Aphids are tear-drop-shaped bugs that are found in a huge range of colors. They are most often found indoors in yellow, green, and white. Similar to mealybugs, aphids love succulent plants and like to suck the sap from leaves and stems. Aphids can also produce honeydew, the sticky substance found on leaves and stems.
Beneficial insects that will help control aphids: Ladybugs, green lacewings, minute pirate bugs, mealybug destroyers
Whiteflies are tiny, white flies, as the name suggests. They love to hang out on the undersides of leaves and may only be noticed when the foliage is disturbed, causing the bugs to fly up from their hiding places. Whiteflies also suck the sap from leaves and may leave behind a sticky clear substance called honeydew.
Beneficial insects that will help control whiteflies: Ladybugs, green lacewings, minute pirate bugs
Scale are small, bumplike bugs that look like scales on the surface of the plant. Most often scale is found indoors in shades of brown, from light tan to a deep dark brown. These bugs are frustrating to control because their scaley armor protects them from sprays and fewer predators are willing to deal with them.
Beneficial insects that will help control scale: Ladybugs for all life stages, green lacewings for juvenile scale.
Are there beneficial bugs to help control Fungus Gnats?
There are beneficial bugs that can control fungus gnat populations. These are called Beneficial Nematodes or Steinernema feltiae.
What are beneficial nematodes? They are microscopic organisms that feed on the immature stages of fungus gnats living in the soil. Beneficial nematodes will also feed on fruit flies and some other larval pests in the soil.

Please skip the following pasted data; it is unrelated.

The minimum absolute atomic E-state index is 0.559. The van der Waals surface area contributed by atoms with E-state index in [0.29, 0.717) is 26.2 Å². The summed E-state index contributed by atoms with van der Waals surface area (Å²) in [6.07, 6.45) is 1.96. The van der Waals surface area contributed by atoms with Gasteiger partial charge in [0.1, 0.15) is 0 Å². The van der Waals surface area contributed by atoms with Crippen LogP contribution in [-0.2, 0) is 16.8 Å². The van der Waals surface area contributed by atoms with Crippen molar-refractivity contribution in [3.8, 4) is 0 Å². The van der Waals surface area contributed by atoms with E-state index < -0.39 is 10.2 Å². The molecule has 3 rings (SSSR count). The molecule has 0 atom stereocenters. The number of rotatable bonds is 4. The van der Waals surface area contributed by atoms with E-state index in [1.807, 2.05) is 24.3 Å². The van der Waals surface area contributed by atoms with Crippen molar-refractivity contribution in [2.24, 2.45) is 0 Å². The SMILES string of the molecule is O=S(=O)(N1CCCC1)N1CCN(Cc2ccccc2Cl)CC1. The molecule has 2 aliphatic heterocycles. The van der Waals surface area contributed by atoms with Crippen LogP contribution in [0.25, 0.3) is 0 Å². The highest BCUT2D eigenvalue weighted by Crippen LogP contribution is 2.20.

These organisms usually come as a refrigerated package of dust-looking particles that can be added to water and then dispersed among plants by watering the plants with specially mixed water. Pretty easy, right?
The only downside is that it does take some patience to see the results because these guys are only controlling the larval population, not the adults. However, adults have a relatively short lifespan and once they have reached the end of their lifespans, no new adults should emerge.
I didn’t include fungus gnats in the chart above because fungus gnats, in 99% of cases, aren’t going to do any major harm to our houseplants. The reason why we all dislike fungus gnats so much is because of how annoying and irritating it is to have them flying around our plants.
Since they aren’t a major threat to our plants, I am giving them their own little section.
How effective is the use of beneficial insects?
Beneficial bugs are very effective at pest prevention and control. Releasing beneficial bugs regularly can be very effective at preventing huge infestations.
However, beneficial insects aren’t going to necessarily wipe out every pest in your home. This is especially true for plants that are already infested, which will likely need your help to fight off the pests.
In other words, it is still prudent to check your plants regularly and treat any large infestations manually because the beneficial bugs may not be fast enough or aware enough before pests are out of hand.
Where can you buy beneficial insects for purchase?
Beneficial bugs can be purchased online for delivery directly to your home and purchased at some local nurseries and greenhouses.
One of the greenhouses near my house regularly has ladybugs for sale throughout the growing season. It is much cheaper to buy them locally (if possible) because the cost of overnight shipping is expensive (but necessary with live creatures).